Lastly, I want to mention that I've been a moderator on this board for many years and what we've picked up on from parents is that when they finally settle into diagnoses that fit their children down the road, is that sensory issues rarely ride alone. That's the reason for the questions from the above posters. Sometimes there's more that has been missed by the diagnosticians, sometimes something is diagnostically unclear due to the child's age or situation, and in some cases issues may be attributed to something else (ie premature birth, lengthy hospitalizations, family instability, etc).

    Again, welcome. We're just moms here on a journey so feel free to take everything with a grain of salt.
  6. MLA

    MLA New Member

    Thank you all so much for your responses. I don't mind the questions at all. A little about me. I'm a former social worker who specialized in children and adolescents with emotional and behavioral disorders. I left that field in the late 90's to run non-profit programs for kids. I had trouble starting my family- four miscarriages before my first daughter was born, and one before my second daughter (an online support group like this one got me through that time in my life). I live in the suburbs of Chicago.

    Here's a dsm explanation of her diagnosis. She has some overlap with many other diagnosis, like Asperger's, ADD or bipolar, but sensory regulatory disorder is clearly the right one for her. Basically, her central nervous system is wired wrong. She's hypersensitive to sensory input so she physically feels things "bigger" than most people. Then she often has an inability to regulate her emotions- both highs and lows (which might look like bipolar). Not all kids with sensory integration disorders have regulation issues. With my daughter, that’s the primary issue.

    Knowing what I know now, I can tell you that she was exactly like this from birth. I just thought I had a challenging baby/toddler. When she was 2.5 a colleague encouraged me to have her observed by a highly respected Occupational Therapist (OT). She was the first to offer this diagnosis. It was a huge relief to know that there was actually something wrong- I assumed that meant there was something I could do about it. From the time she was 2.5 she's been in therapy- first speech for articulation (often goes hand in hand with motor planning issues), then Occupational Therapist (OT) and social work. She was placed in a therapeutic preschool when she was three and has had an IEP ever since. Now she is in a mainstream kindergarten with support. She sees a private social worker weekly.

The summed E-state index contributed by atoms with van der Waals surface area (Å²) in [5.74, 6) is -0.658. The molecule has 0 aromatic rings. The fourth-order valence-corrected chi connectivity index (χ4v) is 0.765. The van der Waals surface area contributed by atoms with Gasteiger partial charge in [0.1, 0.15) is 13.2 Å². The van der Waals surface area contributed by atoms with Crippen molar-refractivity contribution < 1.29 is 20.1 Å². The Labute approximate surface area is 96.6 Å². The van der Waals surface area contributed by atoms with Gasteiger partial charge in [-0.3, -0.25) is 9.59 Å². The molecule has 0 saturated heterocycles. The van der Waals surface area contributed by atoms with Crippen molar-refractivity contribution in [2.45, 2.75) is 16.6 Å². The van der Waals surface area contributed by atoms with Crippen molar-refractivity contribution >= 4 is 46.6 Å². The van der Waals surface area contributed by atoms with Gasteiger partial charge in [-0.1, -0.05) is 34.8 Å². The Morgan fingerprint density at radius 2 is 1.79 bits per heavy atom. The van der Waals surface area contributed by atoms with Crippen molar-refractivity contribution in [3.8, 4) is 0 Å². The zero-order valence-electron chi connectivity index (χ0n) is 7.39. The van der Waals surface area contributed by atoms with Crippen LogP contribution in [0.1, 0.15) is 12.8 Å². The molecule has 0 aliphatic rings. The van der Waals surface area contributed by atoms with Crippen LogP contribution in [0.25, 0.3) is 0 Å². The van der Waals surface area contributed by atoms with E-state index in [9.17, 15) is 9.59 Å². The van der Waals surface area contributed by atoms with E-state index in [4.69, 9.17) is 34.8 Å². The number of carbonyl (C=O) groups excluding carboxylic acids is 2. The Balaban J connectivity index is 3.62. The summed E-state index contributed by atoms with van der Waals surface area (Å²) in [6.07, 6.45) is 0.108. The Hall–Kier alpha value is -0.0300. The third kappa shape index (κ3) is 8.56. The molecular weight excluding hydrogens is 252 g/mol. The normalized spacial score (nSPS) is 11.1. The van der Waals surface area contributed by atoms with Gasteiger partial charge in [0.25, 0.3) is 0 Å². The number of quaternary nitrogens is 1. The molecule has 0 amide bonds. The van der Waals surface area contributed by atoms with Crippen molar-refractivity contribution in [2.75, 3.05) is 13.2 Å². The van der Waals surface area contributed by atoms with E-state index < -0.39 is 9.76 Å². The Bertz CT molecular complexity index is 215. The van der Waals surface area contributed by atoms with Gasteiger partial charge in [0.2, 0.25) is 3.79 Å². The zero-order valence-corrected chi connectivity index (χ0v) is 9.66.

She’s had an MRI, thyroid testing and been evaluated by a neurodevelopmental pediatrician who all support the sensory regulatory diagnosis. After trying many medications (ssri’s, and other mood disorder medications) we’ve found some success with Abilify. It’s made a big difference at school but not so much at home. If there is even the slightest change in her body (if she needs to go to the bathroom or if she’s hungry, tired or worried) she becomes completely dysregulated- either manic or violent tantrums. We live in a constant state of trying to prevent. It’s especially horrible for my younger daughter who is typically developing (just turned four and delicious).

    When she's regulated she is honestly the most amazing child. Incredibly smart (cognitive skills off the charts),sweet, loving... all good things. It’s impossible to imagine feeling anything but total love for her. But when she's dysregulated, it's as if a completely different person has taken over her body. It’s like living at war- in constant trauma or threat of trauma. In our worst moments, it’s hard to even access those loving feelings.

    If you’ve made it this far, THANK YOU!! And believe me, this is the abbreviated version. I hope that with this group I’ve found people who can understand what I’m going through even if our situations are different.

    Thanks for listening,
  7. InsaneCdn

    InsaneCdn Well-Known Member

    I think you're going to find, as may of us have, that there is ONE common thread among most of us here... and that's a soft shoulder and understanding nod.

    We may not have walked in your moccosins... nor you in ours... but we know what its like to deal with the kid who's different, the one where every other parent in the room looks at YOU and wonders what YOU did wrong... the reactions from teachers, doctors, family...